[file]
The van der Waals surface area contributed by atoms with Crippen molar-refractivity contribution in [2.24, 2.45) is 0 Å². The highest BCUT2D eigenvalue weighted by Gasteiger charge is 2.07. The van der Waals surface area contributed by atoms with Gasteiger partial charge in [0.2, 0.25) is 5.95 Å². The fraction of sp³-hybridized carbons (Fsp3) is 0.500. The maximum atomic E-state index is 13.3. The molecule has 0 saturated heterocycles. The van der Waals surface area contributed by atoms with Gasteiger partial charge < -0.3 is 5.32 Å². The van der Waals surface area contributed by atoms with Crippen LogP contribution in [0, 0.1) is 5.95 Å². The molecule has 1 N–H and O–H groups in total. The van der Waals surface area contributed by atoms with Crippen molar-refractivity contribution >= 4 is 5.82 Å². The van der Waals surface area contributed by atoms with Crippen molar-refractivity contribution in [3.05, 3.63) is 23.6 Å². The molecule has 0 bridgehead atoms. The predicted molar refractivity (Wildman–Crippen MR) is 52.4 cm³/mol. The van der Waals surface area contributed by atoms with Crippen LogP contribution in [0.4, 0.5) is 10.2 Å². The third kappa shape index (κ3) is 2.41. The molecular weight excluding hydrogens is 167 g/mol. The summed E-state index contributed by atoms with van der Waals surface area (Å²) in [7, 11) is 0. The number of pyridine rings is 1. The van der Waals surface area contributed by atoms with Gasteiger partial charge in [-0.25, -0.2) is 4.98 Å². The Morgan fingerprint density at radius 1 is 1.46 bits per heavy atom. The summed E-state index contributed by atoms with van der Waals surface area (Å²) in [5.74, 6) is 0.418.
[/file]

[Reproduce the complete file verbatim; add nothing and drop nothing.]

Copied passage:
The van der Waals surface area contributed by atoms with Crippen molar-refractivity contribution in [2.24, 2.45) is 0 Å². The highest BCUT2D eigenvalue weighted by Gasteiger charge is 2.07. The van der Waals surface area contributed by atoms with Gasteiger partial charge in [0.2, 0.25) is 5.95 Å². The fraction of sp³-hybridized carbons (Fsp3) is 0.500. The maximum atomic E-state index is 13.3. The molecule has 0 saturated heterocycles. The van der Waals surface area contributed by atoms with Gasteiger partial charge < -0.3 is 5.32 Å². The van der Waals surface area contributed by atoms with Crippen LogP contribution in [0, 0.1) is 5.95 Å². The molecule has 1 N–H and O–H groups in total. The van der Waals surface area contributed by atoms with Crippen molar-refractivity contribution >= 4 is 5.82 Å². The van der Waals surface area contributed by atoms with Crippen molar-refractivity contribution in [3.05, 3.63) is 23.6 Å². The molecule has 0 bridgehead atoms. The predicted molar refractivity (Wildman–Crippen MR) is 52.4 cm³/mol. The van der Waals surface area contributed by atoms with Crippen LogP contribution in [0.4, 0.5) is 10.2 Å². The third kappa shape index (κ3) is 2.41. The molecular weight excluding hydrogens is 167 g/mol. The summed E-state index contributed by atoms with van der Waals surface area (Å²) in [7, 11) is 0. The number of pyridine rings is 1. The van der Waals surface area contributed by atoms with Gasteiger partial charge in [-0.25, -0.2) is 4.98 Å². The Morgan fingerprint density at radius 1 is 1.46 bits per heavy atom. The summed E-state index contributed by atoms with van der Waals surface area (Å²) in [5.74, 6) is 0.418.